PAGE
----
Home Endocrine system Diabetes


by Alivia Nyhan

Diabetes is a chronic disease that affects how your body regulates blood sugar. Diabetes can lead to high blood sugar levels, which can damage your kidneys, nerves, and blood vessels. Diabetes can also cause heart disease, stroke, and other problems.

Diabetes types

1 and 2 are characterized by high blood sugar levels. Type 1 diabetes is an autoimmune disease in which the body’s immune system attacks and destroys the insulin-producing beta cells of the pancreas. Type 2 diabetes is a metabolic disorder in which the body either doesn’t produce enough insulin or doesn’t properly use the insulin it does produce. Insulin is a hormone that helps the body’s cells use glucose for energy.

There are a number of different treatments for diabetes, including insulin therapy, oral medications, and lifestyle changes. Insulin therapy is the most common treatment for type 1 diabetes, and it involves injecting insulin into the body on a regular basis.

Symptoms of diabetes

Symptoms can be very mild and go unnoticed. However, if left untreated, diabetes can lead to serious health complications, including heart disease, stroke, kidney failure, blindness, and amputation.

If you have any of the following symptoms, you should see your doctor right away:

• frequent urination
• extreme thirst
• unexplained weight loss
• fatigue
• blurred vision
• cuts or bruises that heal slowly
• tingling or numbness in your hands or feet

If you have diabetes, you can lower your risk of serious health complications by managing your blood sugar levels and taking other measures to stay healthy.

Causes of diabetes

Causes of diabetes can be due to genetic and environmental factors. Type 1 diabetes, usually diagnosed in childhood, is caused by the body’s inability to produce insulin. Type 2 diabetes, the more common form of the disease, is caused by a combination of insulin resistance and a relative insulin deficiency. gestational diabetes is a form of diabetes that can occur during pregnancy. There are many different diabetes diets for type 2 diabetes, and each person may have different eating patterns that work for them. It’s important to work with a registered dietitian or certified diabetes educator to create an individualized diabetes diet plan.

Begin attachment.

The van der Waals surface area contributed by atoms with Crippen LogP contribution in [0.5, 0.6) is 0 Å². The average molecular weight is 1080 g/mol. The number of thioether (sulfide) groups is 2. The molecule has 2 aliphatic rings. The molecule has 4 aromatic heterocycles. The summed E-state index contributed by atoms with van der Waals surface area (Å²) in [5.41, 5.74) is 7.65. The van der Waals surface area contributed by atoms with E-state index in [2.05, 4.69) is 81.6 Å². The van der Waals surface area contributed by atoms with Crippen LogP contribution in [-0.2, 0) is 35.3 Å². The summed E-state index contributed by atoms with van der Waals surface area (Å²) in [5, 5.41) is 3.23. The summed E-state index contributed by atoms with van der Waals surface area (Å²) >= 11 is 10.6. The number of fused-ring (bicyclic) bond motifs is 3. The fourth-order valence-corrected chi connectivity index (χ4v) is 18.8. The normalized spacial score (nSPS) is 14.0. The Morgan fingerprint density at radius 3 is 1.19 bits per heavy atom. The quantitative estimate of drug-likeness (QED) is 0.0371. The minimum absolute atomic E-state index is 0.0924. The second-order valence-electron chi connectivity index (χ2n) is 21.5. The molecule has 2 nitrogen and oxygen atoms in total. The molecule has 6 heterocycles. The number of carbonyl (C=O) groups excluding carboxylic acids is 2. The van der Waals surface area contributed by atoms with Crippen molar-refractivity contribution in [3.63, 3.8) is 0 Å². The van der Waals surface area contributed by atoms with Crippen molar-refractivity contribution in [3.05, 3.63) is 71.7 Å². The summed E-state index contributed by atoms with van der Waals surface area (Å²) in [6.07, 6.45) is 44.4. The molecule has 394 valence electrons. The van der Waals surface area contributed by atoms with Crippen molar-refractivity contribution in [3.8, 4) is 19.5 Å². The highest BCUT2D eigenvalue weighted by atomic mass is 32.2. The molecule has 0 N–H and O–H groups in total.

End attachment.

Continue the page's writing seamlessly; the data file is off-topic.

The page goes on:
Some studies seem to suggest that there is a genetic component to diabetes, while other studies are not so conclusive. The bottom line is that more research is needed in this area before a definitive answer can be given.

Some issues you may see while having diabetes:

Dry mouth from diabetes: Dry mouth from diabetes can be a serious problem. When you don’t have enough saliva, it can lead to gum disease and tooth decay. Plus, it’s just plain uncomfortable.

Acute and chronic complications: Acute and chronic complications are common in diabetes. They can result in hospitalization and even death. The most common complications include heart disease, stroke, kidney disease, nerve damage, and blindness.

Glycosylated hemoglobin: This blood test indicates your average blood sugar level for the past two to three months. It measures the percentage of blood sugar attached to hemoglobin, the oxygen-carrying protein in red blood cells.

Prediabetes: Prediabetes is when your blood sugar is higher than normal, but not high enough to be called diabetes. If you have prediabetes, you are at increased risk for developing type 2 diabetes, as well as other serious health problems such as heart disease and stroke.

Diet for prediabetes: Diet for prediabetes focuses on eating healthy foods like vegetables, fruits, whole grains, legumes, nuts, and seeds. Healthy fats like olive oil and fish are also part of the diet.

Diabetic retinopathy: Diabetic retinopathy is one of the leading causes of blindness in the United States. It is caused by changes in the blood vessels of the retina, the light-sensitive tissue at the back of the eye. Diabetic retinopathy usually affects both eyes.

Foods for diabetics

Recommended foods for diabetics include complex carbohydrates such as brown rice and whole wheat bread, as well as fresh fruits and vegetables. Foods high in fiber help regulate blood sugar levels, while protein and healthy fats help maintain a feeling of fullness.

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